This slender, curled and slightly twisted, tippy black tea from Fujian Province in eastern China is classified as a gong fu tea: which is, tea that has been skillfully made and exhibits excellent crafting. This particular leaf is a Gong Fu Grade AA, so features large, late-spring plucked leaf that provides the abundant sweetness of an earlier pluck without the astringency often found in mature, later-spring plucks. Because of the early spring this year, this large-leaf Bai Lin is a stunner and breaks most of the traditional assumptions regarding the flavor profiles of the various spring plucks.
Bai Lin tea that is of this excellent quality is extremely difficult to procure. We here at Tea Trekker have been tasting samples of Bai Lin for many, many years, and because of our reliable sources are able to find supplies that are to our standards, hoping to have better and better tea every year (which is quite difficult after a certain level of quality has been attained!). For 2021 we are again happy to offer two very different Bai Lin teas: this incredible version that has very little contrasting tip, from the late spring of 2021 and our selection of a tippy Bai Lin tea, the 2021 Extra-Tippy. If you are not familiar with Bai Lin tea you should make it a point to try these while they are available. And, there is double happiness in the news that the price for both of these excellent teas continues to be very reasonable.
This is a Chinese black tea for tea enthusiasts who enjoy the style of fruity black teas, Yunnan old tea bush varietals, and slightly malty, estate-grown Assams. Bai Lin has the soft-flavor profile and underlying sweetness that is characteristic of only a few premium Chinese black teas. This generally soft, full-bodied tea also has a bit of pull and astringency, which gives it a soft, full-bodied, and slightly ‘chewy’ mouthfeel and bright, clear flavor. The aroma offers clarity, but with a raisin-y, cocoa-y complexity that makes it hard to pin-point as to what tastes will follow in the cup.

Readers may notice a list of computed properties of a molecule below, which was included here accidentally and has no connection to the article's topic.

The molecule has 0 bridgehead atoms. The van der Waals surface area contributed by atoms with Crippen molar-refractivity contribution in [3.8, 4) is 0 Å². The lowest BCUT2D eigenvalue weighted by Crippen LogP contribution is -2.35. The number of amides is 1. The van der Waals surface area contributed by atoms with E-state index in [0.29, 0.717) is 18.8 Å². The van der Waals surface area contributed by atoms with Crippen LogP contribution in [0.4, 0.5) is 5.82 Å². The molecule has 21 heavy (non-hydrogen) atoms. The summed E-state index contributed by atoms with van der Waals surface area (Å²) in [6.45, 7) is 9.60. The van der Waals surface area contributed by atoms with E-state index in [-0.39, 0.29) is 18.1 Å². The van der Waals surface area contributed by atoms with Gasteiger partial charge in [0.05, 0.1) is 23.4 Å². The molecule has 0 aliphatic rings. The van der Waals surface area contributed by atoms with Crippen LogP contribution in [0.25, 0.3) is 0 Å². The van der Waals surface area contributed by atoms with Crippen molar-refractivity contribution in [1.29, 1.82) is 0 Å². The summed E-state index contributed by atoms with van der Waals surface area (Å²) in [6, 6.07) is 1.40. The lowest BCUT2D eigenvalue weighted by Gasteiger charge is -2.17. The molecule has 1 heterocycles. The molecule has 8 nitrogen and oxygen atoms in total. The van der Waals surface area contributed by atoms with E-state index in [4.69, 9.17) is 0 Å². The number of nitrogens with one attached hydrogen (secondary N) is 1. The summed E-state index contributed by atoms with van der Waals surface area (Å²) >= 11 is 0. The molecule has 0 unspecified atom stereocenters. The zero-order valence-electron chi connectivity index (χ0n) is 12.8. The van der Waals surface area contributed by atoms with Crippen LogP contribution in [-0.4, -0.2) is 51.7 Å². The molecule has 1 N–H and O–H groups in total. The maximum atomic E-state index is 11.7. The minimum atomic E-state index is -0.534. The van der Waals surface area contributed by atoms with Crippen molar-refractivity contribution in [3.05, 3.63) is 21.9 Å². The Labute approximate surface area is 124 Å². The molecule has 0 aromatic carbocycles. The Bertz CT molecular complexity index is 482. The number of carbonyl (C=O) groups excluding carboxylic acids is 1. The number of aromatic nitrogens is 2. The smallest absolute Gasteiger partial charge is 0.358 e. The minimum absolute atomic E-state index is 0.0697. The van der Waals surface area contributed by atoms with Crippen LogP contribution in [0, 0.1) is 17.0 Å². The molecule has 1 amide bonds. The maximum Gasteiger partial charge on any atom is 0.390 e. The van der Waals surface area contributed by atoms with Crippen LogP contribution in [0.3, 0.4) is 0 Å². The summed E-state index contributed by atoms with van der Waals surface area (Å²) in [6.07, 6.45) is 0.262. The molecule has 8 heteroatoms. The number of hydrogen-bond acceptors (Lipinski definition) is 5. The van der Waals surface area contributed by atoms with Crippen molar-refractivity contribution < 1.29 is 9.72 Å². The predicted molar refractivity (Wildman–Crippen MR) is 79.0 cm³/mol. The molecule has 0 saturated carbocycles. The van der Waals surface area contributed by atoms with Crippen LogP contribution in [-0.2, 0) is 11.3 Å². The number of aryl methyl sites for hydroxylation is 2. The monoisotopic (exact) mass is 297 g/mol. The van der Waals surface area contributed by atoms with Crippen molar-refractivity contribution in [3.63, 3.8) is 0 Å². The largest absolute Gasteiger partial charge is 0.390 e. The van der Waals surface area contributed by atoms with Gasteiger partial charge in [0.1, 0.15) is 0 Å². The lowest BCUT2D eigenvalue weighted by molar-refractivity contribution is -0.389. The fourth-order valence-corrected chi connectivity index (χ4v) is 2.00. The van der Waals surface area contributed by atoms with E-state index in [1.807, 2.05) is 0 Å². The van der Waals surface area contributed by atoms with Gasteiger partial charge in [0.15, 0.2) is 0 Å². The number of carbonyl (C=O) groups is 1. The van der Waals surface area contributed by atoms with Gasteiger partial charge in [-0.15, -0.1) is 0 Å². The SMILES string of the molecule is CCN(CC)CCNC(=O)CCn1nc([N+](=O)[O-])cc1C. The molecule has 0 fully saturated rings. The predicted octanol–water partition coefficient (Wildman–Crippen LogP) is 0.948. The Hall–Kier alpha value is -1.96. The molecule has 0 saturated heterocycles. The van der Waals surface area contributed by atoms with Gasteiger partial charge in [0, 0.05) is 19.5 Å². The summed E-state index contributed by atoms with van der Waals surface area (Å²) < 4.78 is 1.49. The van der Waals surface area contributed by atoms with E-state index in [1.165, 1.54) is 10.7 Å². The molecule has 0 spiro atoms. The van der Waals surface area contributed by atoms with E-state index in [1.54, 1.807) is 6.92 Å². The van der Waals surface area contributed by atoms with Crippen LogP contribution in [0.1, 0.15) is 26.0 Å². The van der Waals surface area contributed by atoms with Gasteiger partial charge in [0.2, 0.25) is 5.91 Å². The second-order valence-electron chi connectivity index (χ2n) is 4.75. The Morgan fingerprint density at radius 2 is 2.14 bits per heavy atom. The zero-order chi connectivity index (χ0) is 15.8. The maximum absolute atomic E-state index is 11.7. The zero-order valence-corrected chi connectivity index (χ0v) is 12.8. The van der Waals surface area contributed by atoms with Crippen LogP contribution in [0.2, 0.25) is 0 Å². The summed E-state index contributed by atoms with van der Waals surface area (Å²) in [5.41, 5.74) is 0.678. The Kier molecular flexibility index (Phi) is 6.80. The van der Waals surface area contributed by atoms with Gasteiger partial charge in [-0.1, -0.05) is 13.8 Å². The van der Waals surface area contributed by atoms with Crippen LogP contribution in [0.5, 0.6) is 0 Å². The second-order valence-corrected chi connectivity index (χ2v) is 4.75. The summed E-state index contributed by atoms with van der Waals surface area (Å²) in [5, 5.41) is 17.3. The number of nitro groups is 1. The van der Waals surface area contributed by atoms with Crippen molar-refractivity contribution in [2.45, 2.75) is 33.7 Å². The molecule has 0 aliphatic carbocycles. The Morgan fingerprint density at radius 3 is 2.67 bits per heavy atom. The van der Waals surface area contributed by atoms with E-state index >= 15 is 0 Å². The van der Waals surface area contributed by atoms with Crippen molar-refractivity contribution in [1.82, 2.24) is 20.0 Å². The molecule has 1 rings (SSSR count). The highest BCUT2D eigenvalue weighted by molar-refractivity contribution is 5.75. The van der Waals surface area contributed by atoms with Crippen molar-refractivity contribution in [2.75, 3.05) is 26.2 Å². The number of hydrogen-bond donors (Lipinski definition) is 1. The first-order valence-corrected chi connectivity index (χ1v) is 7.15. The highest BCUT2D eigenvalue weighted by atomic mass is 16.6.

The tea producing town of Hu Lin makes old-style black teas that are processed in a similar fashion to our Golden Monkey teas from the neighboring town of Panyang. This was one of the first regions to make black tea back in the 17th century, and several of the other teas from this small region have gone out of production due to Fujian’s need to increase production of oolong and white tea.
Sip it neat (plain) and you should find that no milk or sugar is needed. However, if you add your usual accompaniments, that will be fine too.